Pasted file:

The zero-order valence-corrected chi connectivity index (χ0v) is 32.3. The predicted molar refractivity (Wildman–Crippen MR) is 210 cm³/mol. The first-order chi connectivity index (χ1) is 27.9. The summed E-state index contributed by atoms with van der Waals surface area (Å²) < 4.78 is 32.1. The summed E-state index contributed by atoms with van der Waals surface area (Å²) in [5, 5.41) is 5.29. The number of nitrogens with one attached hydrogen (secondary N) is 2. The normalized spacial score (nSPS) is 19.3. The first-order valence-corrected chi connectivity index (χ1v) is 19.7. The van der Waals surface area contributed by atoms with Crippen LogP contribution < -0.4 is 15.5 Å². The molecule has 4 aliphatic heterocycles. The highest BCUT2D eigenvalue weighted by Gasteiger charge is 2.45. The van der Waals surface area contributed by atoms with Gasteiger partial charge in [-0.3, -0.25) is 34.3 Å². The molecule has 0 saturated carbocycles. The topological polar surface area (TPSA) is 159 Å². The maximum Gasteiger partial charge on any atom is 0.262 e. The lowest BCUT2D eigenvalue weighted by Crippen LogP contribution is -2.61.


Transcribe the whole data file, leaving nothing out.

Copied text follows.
The zero-order valence-corrected chi connectivity index (χ0v) is 32.3. The predicted molar refractivity (Wildman–Crippen MR) is 210 cm³/mol. The first-order chi connectivity index (χ1) is 27.9. The summed E-state index contributed by atoms with van der Waals surface area (Å²) < 4.78 is 32.1. The summed E-state index contributed by atoms with van der Waals surface area (Å²) in [5, 5.41) is 5.29. The number of nitrogens with one attached hydrogen (secondary N) is 2. The normalized spacial score (nSPS) is 19.3. The first-order valence-corrected chi connectivity index (χ1v) is 19.7. The van der Waals surface area contributed by atoms with Crippen LogP contribution < -0.4 is 15.5 Å². The molecule has 4 aliphatic heterocycles. The highest BCUT2D eigenvalue weighted by Gasteiger charge is 2.45. The van der Waals surface area contributed by atoms with Gasteiger partial charge in [-0.3, -0.25) is 34.3 Å². The molecule has 0 saturated carbocycles. The topological polar surface area (TPSA) is 159 Å². The maximum Gasteiger partial charge on any atom is 0.262 e. The lowest BCUT2D eigenvalue weighted by Crippen LogP contribution is -2.61.